For Apple, greater China has been one of its fastest growing markets for iPhone sales, so the company wants to more than double its presence there.
Timothy D. Cook, Apple’s chief executive, said in an interview with Sina, the Chinese media outlet, on Thursday that Apple planned to open 25 new retail stores in greater China over the next two years, adding to the 15 stores it currently operates in the region.
Mr. Cook essentially reiterated what he said earlier this week about Apple’s worldwide expansion in a call with analysts after the company released quarterly earnings results. But his comments to Chinese news outlets add emphasis to the company’s determination to expand in that market.
Many of the new stores he spoke of in the analysts’ call will be in greater China, which includes mainland China, Hong Kong and Taiwan, which shows that Apple is hoping most of its future growth will come from there.
Mr. Cook also told Sina that it was only a matter of time until most of Apple’s sales come from greater China. Over the last quarter, about 14 percent of Apple’s sales came from that region.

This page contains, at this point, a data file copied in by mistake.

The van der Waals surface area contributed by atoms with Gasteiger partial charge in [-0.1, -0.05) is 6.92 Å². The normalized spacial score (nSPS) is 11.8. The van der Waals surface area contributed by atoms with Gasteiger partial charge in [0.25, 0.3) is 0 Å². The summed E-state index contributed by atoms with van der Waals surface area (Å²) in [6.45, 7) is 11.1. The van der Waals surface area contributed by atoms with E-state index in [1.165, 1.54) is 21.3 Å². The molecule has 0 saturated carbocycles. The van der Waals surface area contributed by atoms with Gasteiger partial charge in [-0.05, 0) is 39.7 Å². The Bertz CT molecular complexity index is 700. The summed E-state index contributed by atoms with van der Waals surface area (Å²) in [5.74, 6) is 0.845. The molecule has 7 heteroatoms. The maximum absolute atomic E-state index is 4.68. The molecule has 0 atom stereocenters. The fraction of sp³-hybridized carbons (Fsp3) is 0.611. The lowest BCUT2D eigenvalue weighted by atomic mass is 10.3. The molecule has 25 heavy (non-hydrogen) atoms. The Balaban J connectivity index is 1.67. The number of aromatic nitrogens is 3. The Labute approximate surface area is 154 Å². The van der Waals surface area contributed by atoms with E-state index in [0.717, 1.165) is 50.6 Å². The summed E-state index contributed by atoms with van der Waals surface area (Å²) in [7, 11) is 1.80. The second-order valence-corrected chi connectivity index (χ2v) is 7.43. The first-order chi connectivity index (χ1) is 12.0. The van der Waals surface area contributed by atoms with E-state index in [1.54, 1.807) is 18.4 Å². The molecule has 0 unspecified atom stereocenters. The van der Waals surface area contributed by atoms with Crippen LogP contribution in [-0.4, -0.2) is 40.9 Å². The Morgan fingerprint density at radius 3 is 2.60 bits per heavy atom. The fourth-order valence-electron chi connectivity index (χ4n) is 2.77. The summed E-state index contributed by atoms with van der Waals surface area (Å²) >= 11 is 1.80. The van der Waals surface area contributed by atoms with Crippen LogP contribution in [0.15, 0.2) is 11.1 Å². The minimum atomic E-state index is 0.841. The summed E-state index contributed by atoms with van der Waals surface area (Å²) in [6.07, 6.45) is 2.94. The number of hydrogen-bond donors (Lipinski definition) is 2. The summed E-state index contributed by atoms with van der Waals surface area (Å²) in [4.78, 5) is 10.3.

For Apple, becoming big in China is no easy feat. The Asian handset makers Xiaomi, Samsung, Lenovo, Yulong and Huawei dominate the Chinese market. Apple is No. 6. Apple also faces a particularly tough competitor in Xiaomi, which quickly rose to the top of the Chinese smartphone market with its unique business model of selling phones nearly at cost and making money from software and Internet services.
However, there is lots of potential for Apple to become much bigger in China. In its third fiscal quarter, Apple’s revenue in China grew 28 percent compared to the same quarter a year ago. And this year Apple began selling iPhones on China Mobile, the largest phone carrier in the world, with about 800 million subscribers.
When reached, an Apple spokeswoman had not yet received an English transcript of Mr. Cook’s interview with Sina.